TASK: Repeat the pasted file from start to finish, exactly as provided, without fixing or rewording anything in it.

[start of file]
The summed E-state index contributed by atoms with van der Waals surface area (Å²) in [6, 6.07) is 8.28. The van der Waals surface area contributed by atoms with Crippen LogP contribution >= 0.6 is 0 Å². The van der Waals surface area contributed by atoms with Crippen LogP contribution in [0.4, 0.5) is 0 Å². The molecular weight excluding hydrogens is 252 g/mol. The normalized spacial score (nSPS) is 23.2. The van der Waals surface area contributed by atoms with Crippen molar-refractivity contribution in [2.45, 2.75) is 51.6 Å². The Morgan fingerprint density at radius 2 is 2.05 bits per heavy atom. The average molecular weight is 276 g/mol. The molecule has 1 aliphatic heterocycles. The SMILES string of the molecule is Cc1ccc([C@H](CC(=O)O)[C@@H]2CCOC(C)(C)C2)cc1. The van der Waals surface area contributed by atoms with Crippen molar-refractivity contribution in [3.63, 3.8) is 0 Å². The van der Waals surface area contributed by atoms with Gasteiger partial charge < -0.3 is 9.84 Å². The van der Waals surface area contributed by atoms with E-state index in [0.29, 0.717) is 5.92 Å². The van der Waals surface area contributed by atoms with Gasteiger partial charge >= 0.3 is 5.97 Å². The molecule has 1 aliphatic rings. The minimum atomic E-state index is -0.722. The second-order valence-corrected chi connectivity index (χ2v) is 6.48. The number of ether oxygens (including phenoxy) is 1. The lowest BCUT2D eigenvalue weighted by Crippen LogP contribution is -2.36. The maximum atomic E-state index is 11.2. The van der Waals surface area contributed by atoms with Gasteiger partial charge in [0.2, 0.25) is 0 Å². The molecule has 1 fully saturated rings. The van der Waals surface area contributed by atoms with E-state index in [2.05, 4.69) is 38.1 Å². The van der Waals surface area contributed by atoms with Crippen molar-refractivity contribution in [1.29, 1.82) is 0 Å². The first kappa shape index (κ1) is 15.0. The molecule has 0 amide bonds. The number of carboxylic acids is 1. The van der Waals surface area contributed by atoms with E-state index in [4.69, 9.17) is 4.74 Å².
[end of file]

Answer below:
The summed E-state index contributed by atoms with van der Waals surface area (Å²) in [6, 6.07) is 8.28. The van der Waals surface area contributed by atoms with Crippen LogP contribution >= 0.6 is 0 Å². The van der Waals surface area contributed by atoms with Crippen LogP contribution in [0.4, 0.5) is 0 Å². The molecular weight excluding hydrogens is 252 g/mol. The normalized spacial score (nSPS) is 23.2. The van der Waals surface area contributed by atoms with Crippen molar-refractivity contribution in [2.45, 2.75) is 51.6 Å². The Morgan fingerprint density at radius 2 is 2.05 bits per heavy atom. The average molecular weight is 276 g/mol. The molecule has 1 aliphatic heterocycles. The SMILES string of the molecule is Cc1ccc([C@H](CC(=O)O)[C@@H]2CCOC(C)(C)C2)cc1. The van der Waals surface area contributed by atoms with Crippen molar-refractivity contribution in [3.63, 3.8) is 0 Å². The van der Waals surface area contributed by atoms with Gasteiger partial charge < -0.3 is 9.84 Å². The van der Waals surface area contributed by atoms with E-state index in [0.29, 0.717) is 5.92 Å². The van der Waals surface area contributed by atoms with Gasteiger partial charge >= 0.3 is 5.97 Å². The molecule has 1 aliphatic rings. The minimum atomic E-state index is -0.722. The second-order valence-corrected chi connectivity index (χ2v) is 6.48. The number of ether oxygens (including phenoxy) is 1. The lowest BCUT2D eigenvalue weighted by Crippen LogP contribution is -2.36. The maximum atomic E-state index is 11.2. The van der Waals surface area contributed by atoms with Gasteiger partial charge in [0.2, 0.25) is 0 Å². The molecule has 1 fully saturated rings. The van der Waals surface area contributed by atoms with E-state index in [2.05, 4.69) is 38.1 Å². The van der Waals surface area contributed by atoms with Crippen molar-refractivity contribution in [1.29, 1.82) is 0 Å². The first kappa shape index (κ1) is 15.0. The molecule has 0 amide bonds. The number of carboxylic acids is 1. The van der Waals surface area contributed by atoms with E-state index in [4.69, 9.17) is 4.74 Å².